Homeland Security Official Urges Muslims to Register Before Flying, Sparking Outrage

November 8, 2005

Source: The Journal News


On November 8, 2005 The Journal News reported, "Local Muslims yesterday reacted with sadness and outrage to a Department of Homeland Security official's recent urging that they and Arab-Americans register with the federal government before flying, to reduce the chance their names are flagged as security risks.

Daniel Sutherland, the department's head of civil rights, made the comments at an Oct. 20 seminar on Homeland Security sponsored by the University of Maryland's Knight Center for Specialized Journalism.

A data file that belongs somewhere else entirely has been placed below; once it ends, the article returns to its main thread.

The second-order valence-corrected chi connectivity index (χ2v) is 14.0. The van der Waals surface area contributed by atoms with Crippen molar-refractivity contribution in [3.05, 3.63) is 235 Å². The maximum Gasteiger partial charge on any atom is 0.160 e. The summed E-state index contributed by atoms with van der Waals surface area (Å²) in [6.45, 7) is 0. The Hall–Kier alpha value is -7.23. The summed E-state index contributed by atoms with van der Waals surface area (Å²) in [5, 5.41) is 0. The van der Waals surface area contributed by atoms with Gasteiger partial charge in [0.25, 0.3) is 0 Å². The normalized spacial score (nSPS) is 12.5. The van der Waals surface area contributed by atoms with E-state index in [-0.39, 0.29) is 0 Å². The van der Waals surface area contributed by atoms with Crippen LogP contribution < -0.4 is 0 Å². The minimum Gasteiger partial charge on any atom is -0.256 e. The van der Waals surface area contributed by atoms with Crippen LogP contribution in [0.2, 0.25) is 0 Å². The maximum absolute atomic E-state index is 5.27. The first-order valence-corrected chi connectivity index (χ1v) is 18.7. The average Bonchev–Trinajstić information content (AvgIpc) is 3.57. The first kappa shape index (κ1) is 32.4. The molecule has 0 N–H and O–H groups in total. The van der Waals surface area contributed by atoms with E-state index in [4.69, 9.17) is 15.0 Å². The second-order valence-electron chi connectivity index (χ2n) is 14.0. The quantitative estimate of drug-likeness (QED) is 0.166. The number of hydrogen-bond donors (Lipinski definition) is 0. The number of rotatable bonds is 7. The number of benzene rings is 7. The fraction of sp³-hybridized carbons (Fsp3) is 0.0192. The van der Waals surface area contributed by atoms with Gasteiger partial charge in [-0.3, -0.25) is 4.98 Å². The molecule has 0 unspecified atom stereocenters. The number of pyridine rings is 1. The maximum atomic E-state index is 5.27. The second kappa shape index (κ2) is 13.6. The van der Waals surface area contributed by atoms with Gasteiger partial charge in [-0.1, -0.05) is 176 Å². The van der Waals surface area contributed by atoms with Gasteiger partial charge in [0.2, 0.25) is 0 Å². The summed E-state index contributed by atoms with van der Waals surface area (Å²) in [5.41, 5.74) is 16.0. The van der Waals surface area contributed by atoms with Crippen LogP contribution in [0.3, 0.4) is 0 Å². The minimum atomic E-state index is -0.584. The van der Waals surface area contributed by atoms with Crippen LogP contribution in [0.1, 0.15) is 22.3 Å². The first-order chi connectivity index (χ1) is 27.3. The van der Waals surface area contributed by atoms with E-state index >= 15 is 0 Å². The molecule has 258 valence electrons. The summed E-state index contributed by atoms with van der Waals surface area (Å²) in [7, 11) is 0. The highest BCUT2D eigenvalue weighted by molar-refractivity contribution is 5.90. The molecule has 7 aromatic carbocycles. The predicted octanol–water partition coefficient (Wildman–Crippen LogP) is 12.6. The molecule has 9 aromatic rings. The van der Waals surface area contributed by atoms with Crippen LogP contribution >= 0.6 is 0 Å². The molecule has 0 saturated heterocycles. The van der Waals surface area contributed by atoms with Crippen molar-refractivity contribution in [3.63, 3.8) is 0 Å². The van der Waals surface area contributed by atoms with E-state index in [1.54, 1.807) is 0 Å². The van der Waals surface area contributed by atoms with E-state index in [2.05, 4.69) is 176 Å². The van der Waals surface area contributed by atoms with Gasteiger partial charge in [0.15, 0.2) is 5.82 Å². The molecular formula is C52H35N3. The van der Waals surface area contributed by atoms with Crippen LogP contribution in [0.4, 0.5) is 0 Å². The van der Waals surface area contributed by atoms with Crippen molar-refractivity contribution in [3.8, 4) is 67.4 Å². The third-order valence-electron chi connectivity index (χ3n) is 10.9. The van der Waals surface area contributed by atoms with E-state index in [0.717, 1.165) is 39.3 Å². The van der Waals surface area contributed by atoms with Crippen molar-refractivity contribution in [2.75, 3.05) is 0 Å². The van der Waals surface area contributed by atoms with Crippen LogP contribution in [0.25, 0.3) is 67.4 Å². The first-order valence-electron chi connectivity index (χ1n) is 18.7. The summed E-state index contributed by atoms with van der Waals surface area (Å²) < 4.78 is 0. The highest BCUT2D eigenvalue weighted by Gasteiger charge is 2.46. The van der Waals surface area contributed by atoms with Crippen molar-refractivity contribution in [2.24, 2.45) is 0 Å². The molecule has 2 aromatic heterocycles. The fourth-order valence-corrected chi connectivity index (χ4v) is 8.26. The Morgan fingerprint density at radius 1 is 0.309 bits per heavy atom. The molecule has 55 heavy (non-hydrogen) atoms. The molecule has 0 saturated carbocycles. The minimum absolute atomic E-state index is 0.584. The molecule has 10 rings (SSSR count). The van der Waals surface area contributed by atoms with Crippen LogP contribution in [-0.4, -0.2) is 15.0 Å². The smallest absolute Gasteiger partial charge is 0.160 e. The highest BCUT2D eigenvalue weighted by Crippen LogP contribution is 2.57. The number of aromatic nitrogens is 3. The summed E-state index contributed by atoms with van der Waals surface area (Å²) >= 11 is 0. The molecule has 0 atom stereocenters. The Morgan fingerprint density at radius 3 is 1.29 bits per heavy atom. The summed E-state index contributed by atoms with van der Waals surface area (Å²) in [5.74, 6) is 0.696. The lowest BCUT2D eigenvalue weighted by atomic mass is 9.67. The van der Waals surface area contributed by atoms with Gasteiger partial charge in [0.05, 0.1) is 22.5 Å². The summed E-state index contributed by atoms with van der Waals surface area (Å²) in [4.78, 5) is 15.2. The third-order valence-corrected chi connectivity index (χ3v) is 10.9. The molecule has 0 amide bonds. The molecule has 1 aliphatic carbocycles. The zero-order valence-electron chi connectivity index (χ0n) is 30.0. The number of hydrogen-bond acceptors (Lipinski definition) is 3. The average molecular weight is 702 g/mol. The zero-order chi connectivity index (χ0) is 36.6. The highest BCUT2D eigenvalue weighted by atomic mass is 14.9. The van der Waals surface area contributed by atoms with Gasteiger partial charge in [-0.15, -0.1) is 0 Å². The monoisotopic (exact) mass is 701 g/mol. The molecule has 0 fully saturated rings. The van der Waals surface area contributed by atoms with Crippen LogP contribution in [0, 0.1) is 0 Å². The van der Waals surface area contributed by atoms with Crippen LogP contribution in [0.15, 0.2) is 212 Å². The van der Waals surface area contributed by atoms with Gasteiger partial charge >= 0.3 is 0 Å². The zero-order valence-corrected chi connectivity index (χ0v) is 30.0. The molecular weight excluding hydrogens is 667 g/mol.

Sutherland was responding to a question posed by a reporter who wanted to know what options were available to Muslims and Arab-Americans who frequently were targets of additional scrutiny at airports, Valerie Smith, a spokeswoman for the department, said yesterday... [One Muslim who came to the U.S. from Palestine 34 years ago] acknowledged that instances of airport workers confusing Muslims' names with those on the anti-terror lists was an increasing problem, but he attributed it to poor staff training... The two-page Passenger Identity Verification Form asks for personal information, including height, eye and hair color and copies of at least three official forms of identification.

The form has been in use since the TSA was created, Smith said. Homeland Security shares the information with airlines, who then compare it against security lists that might otherwise red-flag a passenger.

Sutherland acknowledged that filling out the form would not completely eliminate the chance that a Muslim traveler would be singled out for closer scrutiny before or after flying."